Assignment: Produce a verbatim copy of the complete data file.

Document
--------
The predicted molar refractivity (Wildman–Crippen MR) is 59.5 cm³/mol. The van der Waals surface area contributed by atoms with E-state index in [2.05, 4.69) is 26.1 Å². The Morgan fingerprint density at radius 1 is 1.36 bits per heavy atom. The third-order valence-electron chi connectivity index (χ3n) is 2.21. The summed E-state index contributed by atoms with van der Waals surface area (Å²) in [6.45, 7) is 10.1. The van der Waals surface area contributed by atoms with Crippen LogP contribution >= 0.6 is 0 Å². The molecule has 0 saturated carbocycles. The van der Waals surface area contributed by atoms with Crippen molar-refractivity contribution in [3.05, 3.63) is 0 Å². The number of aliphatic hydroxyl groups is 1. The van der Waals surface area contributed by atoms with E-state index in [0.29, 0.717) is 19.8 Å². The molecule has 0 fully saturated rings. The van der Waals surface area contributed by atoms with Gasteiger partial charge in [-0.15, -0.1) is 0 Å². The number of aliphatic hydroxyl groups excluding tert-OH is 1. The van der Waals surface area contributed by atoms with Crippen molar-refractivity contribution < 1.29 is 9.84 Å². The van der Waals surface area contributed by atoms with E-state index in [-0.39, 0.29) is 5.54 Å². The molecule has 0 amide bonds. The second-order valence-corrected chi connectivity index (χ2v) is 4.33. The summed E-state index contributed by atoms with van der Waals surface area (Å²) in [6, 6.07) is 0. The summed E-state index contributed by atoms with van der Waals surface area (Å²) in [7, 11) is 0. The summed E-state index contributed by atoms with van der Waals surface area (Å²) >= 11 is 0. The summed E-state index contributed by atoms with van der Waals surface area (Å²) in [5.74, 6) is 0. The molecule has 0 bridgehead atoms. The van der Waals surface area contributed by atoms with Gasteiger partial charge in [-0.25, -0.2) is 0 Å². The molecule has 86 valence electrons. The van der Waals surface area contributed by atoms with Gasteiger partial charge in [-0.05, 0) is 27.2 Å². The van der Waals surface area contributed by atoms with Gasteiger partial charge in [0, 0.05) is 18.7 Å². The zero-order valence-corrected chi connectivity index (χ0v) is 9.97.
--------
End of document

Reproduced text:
The predicted molar refractivity (Wildman–Crippen MR) is 59.5 cm³/mol. The van der Waals surface area contributed by atoms with E-state index in [2.05, 4.69) is 26.1 Å². The Morgan fingerprint density at radius 1 is 1.36 bits per heavy atom. The third-order valence-electron chi connectivity index (χ3n) is 2.21. The summed E-state index contributed by atoms with van der Waals surface area (Å²) in [6.45, 7) is 10.1. The van der Waals surface area contributed by atoms with Crippen LogP contribution >= 0.6 is 0 Å². The molecule has 0 saturated carbocycles. The van der Waals surface area contributed by atoms with Crippen molar-refractivity contribution in [3.05, 3.63) is 0 Å². The number of aliphatic hydroxyl groups is 1. The van der Waals surface area contributed by atoms with E-state index in [0.29, 0.717) is 19.8 Å². The molecule has 0 fully saturated rings. The van der Waals surface area contributed by atoms with Gasteiger partial charge in [-0.15, -0.1) is 0 Å². The number of aliphatic hydroxyl groups excluding tert-OH is 1. The van der Waals surface area contributed by atoms with Crippen molar-refractivity contribution < 1.29 is 9.84 Å². The van der Waals surface area contributed by atoms with E-state index in [-0.39, 0.29) is 5.54 Å². The molecule has 0 amide bonds. The second-order valence-corrected chi connectivity index (χ2v) is 4.33. The summed E-state index contributed by atoms with van der Waals surface area (Å²) in [6, 6.07) is 0. The summed E-state index contributed by atoms with van der Waals surface area (Å²) in [7, 11) is 0. The summed E-state index contributed by atoms with van der Waals surface area (Å²) >= 11 is 0. The summed E-state index contributed by atoms with van der Waals surface area (Å²) in [5.74, 6) is 0. The molecule has 0 bridgehead atoms. The van der Waals surface area contributed by atoms with Gasteiger partial charge in [-0.25, -0.2) is 0 Å². The molecule has 86 valence electrons. The van der Waals surface area contributed by atoms with Gasteiger partial charge in [-0.05, 0) is 27.2 Å². The van der Waals surface area contributed by atoms with Gasteiger partial charge in [0, 0.05) is 18.7 Å². The zero-order valence-corrected chi connectivity index (χ0v) is 9.97.